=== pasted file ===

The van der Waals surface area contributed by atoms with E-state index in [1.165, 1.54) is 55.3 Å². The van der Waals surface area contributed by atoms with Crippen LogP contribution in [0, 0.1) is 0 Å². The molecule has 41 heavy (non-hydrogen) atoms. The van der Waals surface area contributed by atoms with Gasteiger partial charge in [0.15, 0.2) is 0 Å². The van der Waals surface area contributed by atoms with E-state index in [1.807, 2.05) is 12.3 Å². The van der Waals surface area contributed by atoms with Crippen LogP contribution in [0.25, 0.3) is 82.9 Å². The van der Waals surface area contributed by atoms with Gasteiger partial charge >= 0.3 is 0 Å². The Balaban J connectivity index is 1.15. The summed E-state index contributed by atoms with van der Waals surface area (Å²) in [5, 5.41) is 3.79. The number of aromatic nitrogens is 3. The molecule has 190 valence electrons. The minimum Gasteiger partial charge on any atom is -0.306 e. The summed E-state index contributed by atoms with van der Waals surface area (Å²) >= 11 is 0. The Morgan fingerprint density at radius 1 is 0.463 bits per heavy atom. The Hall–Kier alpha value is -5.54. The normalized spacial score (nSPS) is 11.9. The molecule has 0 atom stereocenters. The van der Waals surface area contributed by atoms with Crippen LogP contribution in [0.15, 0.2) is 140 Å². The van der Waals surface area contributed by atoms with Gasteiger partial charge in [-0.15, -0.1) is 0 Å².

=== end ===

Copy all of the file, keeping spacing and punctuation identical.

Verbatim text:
The van der Waals surface area contributed by atoms with E-state index in [1.165, 1.54) is 55.3 Å². The van der Waals surface area contributed by atoms with Crippen LogP contribution in [0, 0.1) is 0 Å². The molecule has 41 heavy (non-hydrogen) atoms. The van der Waals surface area contributed by atoms with Gasteiger partial charge in [0.15, 0.2) is 0 Å². The van der Waals surface area contributed by atoms with E-state index in [1.807, 2.05) is 12.3 Å². The van der Waals surface area contributed by atoms with Crippen LogP contribution in [0.25, 0.3) is 82.9 Å². The van der Waals surface area contributed by atoms with Gasteiger partial charge >= 0.3 is 0 Å². The Balaban J connectivity index is 1.15. The summed E-state index contributed by atoms with van der Waals surface area (Å²) in [5, 5.41) is 3.79. The number of aromatic nitrogens is 3. The molecule has 190 valence electrons. The minimum Gasteiger partial charge on any atom is -0.306 e. The summed E-state index contributed by atoms with van der Waals surface area (Å²) >= 11 is 0. The Morgan fingerprint density at radius 1 is 0.463 bits per heavy atom. The Hall–Kier alpha value is -5.54. The normalized spacial score (nSPS) is 11.9. The molecule has 0 atom stereocenters. The van der Waals surface area contributed by atoms with Crippen LogP contribution in [0.15, 0.2) is 140 Å². The van der Waals surface area contributed by atoms with Gasteiger partial charge in [-0.15, -0.1) is 0 Å².